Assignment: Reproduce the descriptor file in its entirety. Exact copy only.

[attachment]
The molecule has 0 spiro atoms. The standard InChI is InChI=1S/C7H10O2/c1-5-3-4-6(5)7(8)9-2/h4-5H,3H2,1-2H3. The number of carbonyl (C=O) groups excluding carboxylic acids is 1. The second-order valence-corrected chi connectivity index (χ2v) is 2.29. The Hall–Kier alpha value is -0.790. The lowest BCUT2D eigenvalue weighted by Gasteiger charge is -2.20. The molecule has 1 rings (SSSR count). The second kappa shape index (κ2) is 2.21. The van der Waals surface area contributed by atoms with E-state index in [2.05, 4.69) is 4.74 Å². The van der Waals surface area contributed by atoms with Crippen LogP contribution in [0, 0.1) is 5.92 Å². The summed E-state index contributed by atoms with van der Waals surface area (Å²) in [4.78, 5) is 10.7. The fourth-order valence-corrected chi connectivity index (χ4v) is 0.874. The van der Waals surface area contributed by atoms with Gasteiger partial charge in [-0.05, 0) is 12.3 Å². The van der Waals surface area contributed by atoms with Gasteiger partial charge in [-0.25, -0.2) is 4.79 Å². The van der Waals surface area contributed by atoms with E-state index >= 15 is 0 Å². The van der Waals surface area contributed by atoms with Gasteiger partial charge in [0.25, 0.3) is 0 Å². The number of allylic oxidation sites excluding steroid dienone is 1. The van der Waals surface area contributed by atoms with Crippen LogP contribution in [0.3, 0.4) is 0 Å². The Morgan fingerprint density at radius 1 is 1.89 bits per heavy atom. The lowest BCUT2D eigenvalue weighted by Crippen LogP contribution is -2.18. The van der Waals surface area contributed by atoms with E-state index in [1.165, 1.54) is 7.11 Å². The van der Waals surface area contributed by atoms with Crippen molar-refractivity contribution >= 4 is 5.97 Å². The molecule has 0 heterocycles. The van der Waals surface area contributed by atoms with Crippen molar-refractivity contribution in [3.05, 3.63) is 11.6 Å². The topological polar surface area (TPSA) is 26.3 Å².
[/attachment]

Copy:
The molecule has 0 spiro atoms. The standard InChI is InChI=1S/C7H10O2/c1-5-3-4-6(5)7(8)9-2/h4-5H,3H2,1-2H3. The number of carbonyl (C=O) groups excluding carboxylic acids is 1. The second-order valence-corrected chi connectivity index (χ2v) is 2.29. The Hall–Kier alpha value is -0.790. The lowest BCUT2D eigenvalue weighted by Gasteiger charge is -2.20. The molecule has 1 rings (SSSR count). The second kappa shape index (κ2) is 2.21. The van der Waals surface area contributed by atoms with E-state index in [2.05, 4.69) is 4.74 Å². The van der Waals surface area contributed by atoms with Crippen LogP contribution in [0, 0.1) is 5.92 Å². The summed E-state index contributed by atoms with van der Waals surface area (Å²) in [4.78, 5) is 10.7. The fourth-order valence-corrected chi connectivity index (χ4v) is 0.874. The van der Waals surface area contributed by atoms with Gasteiger partial charge in [-0.05, 0) is 12.3 Å². The van der Waals surface area contributed by atoms with Gasteiger partial charge in [-0.25, -0.2) is 4.79 Å². The van der Waals surface area contributed by atoms with E-state index >= 15 is 0 Å². The van der Waals surface area contributed by atoms with Gasteiger partial charge in [0.25, 0.3) is 0 Å². The number of allylic oxidation sites excluding steroid dienone is 1. The van der Waals surface area contributed by atoms with Crippen LogP contribution in [0.3, 0.4) is 0 Å². The Morgan fingerprint density at radius 1 is 1.89 bits per heavy atom. The lowest BCUT2D eigenvalue weighted by Crippen LogP contribution is -2.18. The van der Waals surface area contributed by atoms with E-state index in [1.165, 1.54) is 7.11 Å². The van der Waals surface area contributed by atoms with Crippen molar-refractivity contribution >= 4 is 5.97 Å². The molecule has 0 heterocycles. The van der Waals surface area contributed by atoms with Crippen molar-refractivity contribution in [3.05, 3.63) is 11.6 Å². The topological polar surface area (TPSA) is 26.3 Å².